Arkansas is the state least prepared for an infectious disease outbreak, according to a new analysis.

But no state is perfect: none scored higher than an eight on the 10-point scale used in “Outbreaks: Protecting Americans from Infectious Disease,” a new report assessing readiness for infectious threats and conducted by the Trust for America’s Health and the Robert Wood Johnson Foundation.

“It is not a comprehensive review; but collectively, it provides a snapshot of efforts to prevent and control infectious diseases in states and within the healthcare system,” the report’s authors write of their scoring system, based on 10 indicators of preparedness. The states that scored highest—8 points each—were Maryland, Massachusetts, Tennessee, Vermont and Virginia. Half the states scored a six, seven or eight. Arkansas alone scored two. D.C. earned a score of five.

Infectious disease preparedness. (Trust for America’s Health/Robert Wood Johnson Foundation)

The scores were determined by how states ranked along 10 indicators chosen by consulting with leading public health officials. Together, they “offer a composite snapshot of strengths and vulnerabilities across the health system,” the authors write. But the scores should not be taken as a reflection on state health departments or systems. Some are attributable to broader factors, such as resources, policies, community health status and attitudes.

The indicators evaluated such things as public health funding, information management, childhood and flu vaccination rates, preparedness for the public health impacts of climate change and food safety.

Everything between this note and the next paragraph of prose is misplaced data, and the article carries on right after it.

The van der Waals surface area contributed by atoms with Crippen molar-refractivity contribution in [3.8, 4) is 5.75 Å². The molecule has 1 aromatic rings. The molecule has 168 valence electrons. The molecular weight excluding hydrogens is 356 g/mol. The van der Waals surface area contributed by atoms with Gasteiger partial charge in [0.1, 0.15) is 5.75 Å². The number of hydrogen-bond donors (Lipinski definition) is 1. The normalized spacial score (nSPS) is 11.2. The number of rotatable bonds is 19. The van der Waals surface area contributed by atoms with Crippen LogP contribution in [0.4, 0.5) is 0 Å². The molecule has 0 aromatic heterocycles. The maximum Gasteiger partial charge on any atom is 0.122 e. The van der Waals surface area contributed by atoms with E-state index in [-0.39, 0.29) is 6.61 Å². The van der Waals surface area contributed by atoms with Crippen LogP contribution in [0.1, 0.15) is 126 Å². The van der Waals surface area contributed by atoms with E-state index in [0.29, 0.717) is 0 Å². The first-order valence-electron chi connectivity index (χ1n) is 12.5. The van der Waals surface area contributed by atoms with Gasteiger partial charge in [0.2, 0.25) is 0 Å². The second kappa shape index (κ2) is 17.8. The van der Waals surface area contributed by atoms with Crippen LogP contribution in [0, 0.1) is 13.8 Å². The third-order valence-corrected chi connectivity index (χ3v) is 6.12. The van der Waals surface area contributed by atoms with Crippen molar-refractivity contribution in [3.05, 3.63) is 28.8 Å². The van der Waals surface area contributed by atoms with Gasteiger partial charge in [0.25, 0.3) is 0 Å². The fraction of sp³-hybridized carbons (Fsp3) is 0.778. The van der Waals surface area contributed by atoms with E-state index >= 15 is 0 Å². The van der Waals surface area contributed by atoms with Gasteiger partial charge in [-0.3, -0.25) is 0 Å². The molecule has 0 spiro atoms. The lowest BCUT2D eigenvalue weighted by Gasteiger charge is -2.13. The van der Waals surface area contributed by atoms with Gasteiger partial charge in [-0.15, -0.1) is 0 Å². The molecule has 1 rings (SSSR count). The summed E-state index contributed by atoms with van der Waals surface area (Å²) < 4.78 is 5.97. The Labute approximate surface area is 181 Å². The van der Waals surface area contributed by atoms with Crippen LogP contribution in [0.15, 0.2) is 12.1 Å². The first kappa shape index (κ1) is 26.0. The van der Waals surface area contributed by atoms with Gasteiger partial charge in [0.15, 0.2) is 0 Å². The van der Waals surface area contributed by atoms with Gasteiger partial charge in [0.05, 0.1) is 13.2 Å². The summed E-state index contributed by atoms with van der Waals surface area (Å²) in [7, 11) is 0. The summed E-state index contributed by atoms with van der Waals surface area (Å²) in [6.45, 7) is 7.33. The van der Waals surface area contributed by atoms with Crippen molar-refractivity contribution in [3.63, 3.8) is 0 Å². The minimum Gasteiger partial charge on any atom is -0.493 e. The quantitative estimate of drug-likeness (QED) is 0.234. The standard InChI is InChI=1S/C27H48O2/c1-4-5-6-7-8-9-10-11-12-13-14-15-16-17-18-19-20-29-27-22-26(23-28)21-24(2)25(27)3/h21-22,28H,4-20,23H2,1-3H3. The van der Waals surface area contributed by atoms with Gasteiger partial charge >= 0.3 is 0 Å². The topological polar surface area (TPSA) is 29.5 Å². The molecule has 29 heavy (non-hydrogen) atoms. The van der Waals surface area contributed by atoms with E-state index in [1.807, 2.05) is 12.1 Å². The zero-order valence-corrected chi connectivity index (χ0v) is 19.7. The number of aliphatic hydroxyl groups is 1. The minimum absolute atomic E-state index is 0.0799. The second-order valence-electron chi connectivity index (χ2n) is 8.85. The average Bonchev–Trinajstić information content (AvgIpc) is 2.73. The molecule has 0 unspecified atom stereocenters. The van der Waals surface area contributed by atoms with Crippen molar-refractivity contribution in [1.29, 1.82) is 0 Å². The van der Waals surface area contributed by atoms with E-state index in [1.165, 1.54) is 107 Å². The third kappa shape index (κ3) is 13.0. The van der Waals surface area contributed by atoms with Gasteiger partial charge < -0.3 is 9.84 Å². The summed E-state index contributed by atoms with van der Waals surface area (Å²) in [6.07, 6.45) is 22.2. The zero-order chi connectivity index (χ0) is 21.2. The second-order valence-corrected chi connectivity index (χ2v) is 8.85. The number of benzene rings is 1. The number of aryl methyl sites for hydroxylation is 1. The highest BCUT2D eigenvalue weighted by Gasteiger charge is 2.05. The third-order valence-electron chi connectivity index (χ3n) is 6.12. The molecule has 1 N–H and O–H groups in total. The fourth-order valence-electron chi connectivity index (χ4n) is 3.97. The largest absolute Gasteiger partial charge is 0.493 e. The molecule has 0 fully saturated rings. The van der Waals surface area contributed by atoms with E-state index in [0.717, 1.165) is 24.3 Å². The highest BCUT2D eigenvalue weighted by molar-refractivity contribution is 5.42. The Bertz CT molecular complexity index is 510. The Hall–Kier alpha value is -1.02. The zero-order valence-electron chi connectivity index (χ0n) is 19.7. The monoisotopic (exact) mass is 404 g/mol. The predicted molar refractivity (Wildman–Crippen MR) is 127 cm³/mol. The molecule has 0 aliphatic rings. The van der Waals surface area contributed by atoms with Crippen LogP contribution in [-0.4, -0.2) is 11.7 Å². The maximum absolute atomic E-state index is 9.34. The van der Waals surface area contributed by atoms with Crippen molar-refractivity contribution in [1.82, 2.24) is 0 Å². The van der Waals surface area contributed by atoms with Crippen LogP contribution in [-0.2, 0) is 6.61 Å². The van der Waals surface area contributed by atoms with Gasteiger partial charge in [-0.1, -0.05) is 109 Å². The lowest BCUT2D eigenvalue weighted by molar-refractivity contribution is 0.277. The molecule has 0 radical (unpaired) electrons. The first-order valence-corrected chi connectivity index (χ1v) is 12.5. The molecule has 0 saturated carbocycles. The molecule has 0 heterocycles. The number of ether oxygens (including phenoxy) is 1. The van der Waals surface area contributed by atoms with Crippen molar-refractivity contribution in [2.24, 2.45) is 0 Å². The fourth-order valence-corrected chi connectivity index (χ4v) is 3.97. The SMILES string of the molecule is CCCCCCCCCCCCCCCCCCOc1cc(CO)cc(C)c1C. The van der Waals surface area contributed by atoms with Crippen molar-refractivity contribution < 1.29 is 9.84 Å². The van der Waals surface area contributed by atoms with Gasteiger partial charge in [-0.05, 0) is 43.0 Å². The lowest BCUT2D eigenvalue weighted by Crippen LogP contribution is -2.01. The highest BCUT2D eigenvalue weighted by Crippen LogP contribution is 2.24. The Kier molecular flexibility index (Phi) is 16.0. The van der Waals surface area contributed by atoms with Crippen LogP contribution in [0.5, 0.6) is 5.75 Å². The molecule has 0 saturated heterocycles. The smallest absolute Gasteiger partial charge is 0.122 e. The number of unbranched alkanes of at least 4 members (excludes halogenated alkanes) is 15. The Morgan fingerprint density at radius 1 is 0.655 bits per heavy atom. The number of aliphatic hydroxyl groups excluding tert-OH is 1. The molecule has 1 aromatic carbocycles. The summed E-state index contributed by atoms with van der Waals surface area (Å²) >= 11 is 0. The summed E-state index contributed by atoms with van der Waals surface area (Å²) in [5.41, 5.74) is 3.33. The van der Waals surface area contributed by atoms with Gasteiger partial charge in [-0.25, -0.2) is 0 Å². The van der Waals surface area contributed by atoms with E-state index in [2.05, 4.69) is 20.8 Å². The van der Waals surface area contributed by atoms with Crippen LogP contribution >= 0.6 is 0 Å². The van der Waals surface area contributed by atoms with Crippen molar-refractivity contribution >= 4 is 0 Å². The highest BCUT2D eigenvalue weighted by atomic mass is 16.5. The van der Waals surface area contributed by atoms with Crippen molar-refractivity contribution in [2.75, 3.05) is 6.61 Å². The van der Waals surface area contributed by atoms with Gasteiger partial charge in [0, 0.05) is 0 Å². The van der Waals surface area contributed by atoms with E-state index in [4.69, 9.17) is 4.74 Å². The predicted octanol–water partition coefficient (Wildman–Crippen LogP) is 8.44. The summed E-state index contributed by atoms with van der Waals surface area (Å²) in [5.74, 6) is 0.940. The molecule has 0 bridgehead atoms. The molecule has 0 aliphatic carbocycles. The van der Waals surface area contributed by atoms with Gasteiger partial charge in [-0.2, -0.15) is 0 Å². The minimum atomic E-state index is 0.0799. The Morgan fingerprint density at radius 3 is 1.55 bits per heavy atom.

The indicator on which states were most successful measured the capabilities of public health laboratories during emergencies or drills. Between July 2013 and July 2014, 47 states and D.C. conducted an exercise or used a real event to test how long it took for urgent information to travel between labs.

The indicator on which the fewest states succeeded measured efforts to minimize health care-associated infections, in which patients contract an infection while receiving medical treatment. The study evaluated two such types, but the one on which states scored worst evaluated those in which infections were spread by the insertion of a central line, a tube often placed in a large vein, often in the neck, chest, arm or groin, to provide medical treatment. Only 10 states saw such infections fall from 2011 to 2012.

35 states met child vaccination goals

(Note: Hover over a state to see its rate. Darker shading indicates higher rates.)

Thirty-five states and D.C. have already met a federally-set child vaccination goal as part of the Healthy People 2020 initiative to improve the nation’s health by that year. The goal is to ensure that at least 90 percent of children aged 19 months to 35 months get at least three doses of the Hepatitus B vaccine.

The CDC estimates that anywhere from 700,000 to 1.4 million people are infected with Hepatitus B and nearly two in three of them don’t know it. It is typically transferred from mother to child during birth and the vaccine has been available since 1982.

14 states met flu vaccination goals

(Note: Hover over a state to see its rate. Darker shading indicates higher rates.)

Just 14 states vaccinated at least half their population aged six months or older for the seasonal flu during last year’s flu season, according to the study. South Dakota had the highest vaccination rate, of 57.4 percent. Wyoming’s was lowest, at 37.6 percent. Historically, children and seniors have been encouraged to get vaccinated but there are benefits to everyone getting the vaccination.

“Experts note that vaccination rates need to generally be above 70 percent for ‘herd immunity’ effects — which limit the spread and protect those without immunity — to become apparent,” the report’s authors write.

38 states met food safety goals

(Note: Hover over a state to see its rate. Darker shading indicates higher rates.)

The majority of states scored well on food safety, with 38 meeting national goals of testing reported cases of the common food-borne illness E. coli (Escherichia coli O157, to be precise). The national goal is to test 90 percent of reported cases within four days. Sixteen states achieved that goal 100 percent of the time.